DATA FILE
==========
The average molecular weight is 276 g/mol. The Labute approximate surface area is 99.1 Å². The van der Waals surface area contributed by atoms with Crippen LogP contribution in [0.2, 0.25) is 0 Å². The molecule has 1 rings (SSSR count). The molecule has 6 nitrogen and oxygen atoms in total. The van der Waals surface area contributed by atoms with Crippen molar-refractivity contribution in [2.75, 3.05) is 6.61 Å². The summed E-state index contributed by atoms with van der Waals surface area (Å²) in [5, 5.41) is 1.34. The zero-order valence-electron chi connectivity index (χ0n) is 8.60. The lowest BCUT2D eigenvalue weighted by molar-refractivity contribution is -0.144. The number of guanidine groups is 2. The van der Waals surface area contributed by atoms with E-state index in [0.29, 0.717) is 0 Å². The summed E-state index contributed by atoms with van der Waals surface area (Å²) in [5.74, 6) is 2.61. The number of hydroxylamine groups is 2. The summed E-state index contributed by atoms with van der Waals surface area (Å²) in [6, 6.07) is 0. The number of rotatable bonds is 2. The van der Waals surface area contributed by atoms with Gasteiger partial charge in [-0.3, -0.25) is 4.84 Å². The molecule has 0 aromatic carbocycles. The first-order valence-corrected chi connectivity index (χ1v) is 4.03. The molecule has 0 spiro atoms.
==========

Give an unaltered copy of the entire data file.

The average molecular weight is 276 g/mol. The Labute approximate surface area is 99.1 Å². The van der Waals surface area contributed by atoms with Crippen LogP contribution in [0.2, 0.25) is 0 Å². The molecule has 1 rings (SSSR count). The molecule has 6 nitrogen and oxygen atoms in total. The van der Waals surface area contributed by atoms with Crippen molar-refractivity contribution in [2.75, 3.05) is 6.61 Å². The summed E-state index contributed by atoms with van der Waals surface area (Å²) in [5, 5.41) is 1.34. The zero-order valence-electron chi connectivity index (χ0n) is 8.60. The lowest BCUT2D eigenvalue weighted by molar-refractivity contribution is -0.144. The number of guanidine groups is 2. The van der Waals surface area contributed by atoms with E-state index in [0.29, 0.717) is 0 Å². The summed E-state index contributed by atoms with van der Waals surface area (Å²) in [5.74, 6) is 2.61. The number of hydroxylamine groups is 2. The summed E-state index contributed by atoms with van der Waals surface area (Å²) in [6, 6.07) is 0. The number of rotatable bonds is 2. The van der Waals surface area contributed by atoms with Gasteiger partial charge in [-0.3, -0.25) is 4.84 Å². The molecule has 0 aromatic carbocycles. The first-order valence-corrected chi connectivity index (χ1v) is 4.03. The molecule has 0 spiro atoms.